Remember the intern at Bank of America Merrill Lynch (BAML) that passed away in 2013? He was my friend. We interned on the spring week together at BAML in 2012. I still have him as a Facebook friend to this day. Looking at his Facebook wall that has been empty for five years is a saddening experience for me, recalling how his eyes lit up while talking to me about his hopes for the future. Working for 72 hours in a row may have helped to take those dreams away.
Pushing the physical boundary working in investment banking as Moritz did is not uncommon. Within my small circle of banking friends, Moritz is dead, two friends in London went on medical leave, and one in Hong Kong fainted at work.
The investment banking life is both a blessing and a curse. The pressure can be extreme, both mentally and physically, and your health can suffer tremendously as a consequence. I've listed some of the most common health issues below, with some advice about small changes that may make a difference. You don't want to die doing this job. Nor do you want to shorten your life expectancy by 10 years.
(Note: I am not a medical professional, hence everything here is for reference purposes only. If in doubt, always consult a doctor.)
1. Constant heart palpitations
When your heart is racing, pounding or fluttering in banking it's often caused by the constant flow of caffeinated stimulants, energy drinks and stress. Everyone I've known in finance has experienced heart palpitations at some point. Never ignore them. If left unattended, heart palpitations could likely lead to you fainting at work - once your heart beats too fast, your blood pressure can drop rapidly and you can faint. Go easy on the caffeine; hydrate yourself well with large water bottles on your desk - and limit your sugar intake.
2. Eye and hand pain
Most people who stare at the screens for 12-16 hours a day experience rapidly declining eyesight, as well as a whole host of eye strains and pains. The medical term for these is 'Computer Vision Syndrome.' Similarly, using your keyboard and mouse repeatedly for those hours for a few years will also give you numbness, tingling pain, and weakness on your hands/fingers. This can be come very painful. The medical terms for these are Repetitive Strain Injury, Carpal Tunnel or Tendinitis. I know several people who developed these conditions. - It's why you shouldn't laugh at quants and traders with those funny keyboards, and get those same tools for yourself.
3. Hair loss and/or grey hair
You probably know two or three young people in your extended team who are either completely or partially bald. Hair loss, thinning hair (and/ or widespread grey hair in some cases) can be a consequence of the high level of stress in banking, plus the nutrient deficiency that comes with the job. Medication for hair loss includes "Rogaine" or "Propecia".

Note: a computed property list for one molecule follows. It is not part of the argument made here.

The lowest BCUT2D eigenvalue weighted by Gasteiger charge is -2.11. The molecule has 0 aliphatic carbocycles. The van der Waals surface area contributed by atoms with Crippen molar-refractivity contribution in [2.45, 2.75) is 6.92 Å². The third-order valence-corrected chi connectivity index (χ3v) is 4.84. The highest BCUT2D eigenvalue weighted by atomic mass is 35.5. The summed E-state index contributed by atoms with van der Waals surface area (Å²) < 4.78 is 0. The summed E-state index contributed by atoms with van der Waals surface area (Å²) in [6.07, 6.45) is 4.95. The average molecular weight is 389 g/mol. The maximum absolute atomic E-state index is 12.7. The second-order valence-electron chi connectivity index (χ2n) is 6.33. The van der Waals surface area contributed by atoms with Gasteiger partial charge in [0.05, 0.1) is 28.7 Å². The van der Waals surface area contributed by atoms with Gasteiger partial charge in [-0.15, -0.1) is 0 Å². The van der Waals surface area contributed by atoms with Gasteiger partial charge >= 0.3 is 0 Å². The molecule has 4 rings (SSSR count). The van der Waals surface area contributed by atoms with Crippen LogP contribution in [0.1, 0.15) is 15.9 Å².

4. Weight gain and/or diabetes
Then there's the lack of overall physical condition. Impulsive eating, unhealthy diets, Coke and Red Bull every night, sugar in your drink/coffee/tea and pretty much everything you eat. - They all cause problems.
High sugar intake is a major problem in banking. Too much sugar can firstly cause energy crash/fatigue unless you fuel your sugar addiction every day. In the long run, it causes diabetes, blood sugar problems, heart disease and fuels cancerous cells. Watch what you eat - there's no need for the sugar binge, but you'll have to ween yourself off. Similarly, don't max out on your dinner allowance just because you can.
5. Mental health problems
I've also seen a host of mental health problems in banks. Some tired and stressed people have short fuses. Others are depressed or chronically anxious.
My advice is to exercise. Try to move daily. If you can't manage to exercise, walk 30 minutes a day to work or to get lunch, use stairs instead of elevators, or use a standing desk. If you can exercise, even 10-20 mins daily can go a long way, or 3x30 minutes a week.
You can also try guided meditation apps, self-reflection or keeping a journal. Inner peace will extend your patience, lower your temper and allow you to keep up with your personal relationships outside of work.
Stay healthy and good luck!
Mai Le was an investment banking associate at Goldman Sachs before she left to found several of her own ventures. Besides writing on her own blog (lequynhmai.com), she also runs a cover-letter sharing community called Cover Letter Library (coverletterlibrary.com) and a learning and community platform for analysts called Next Analyst (nextanalyst.com).
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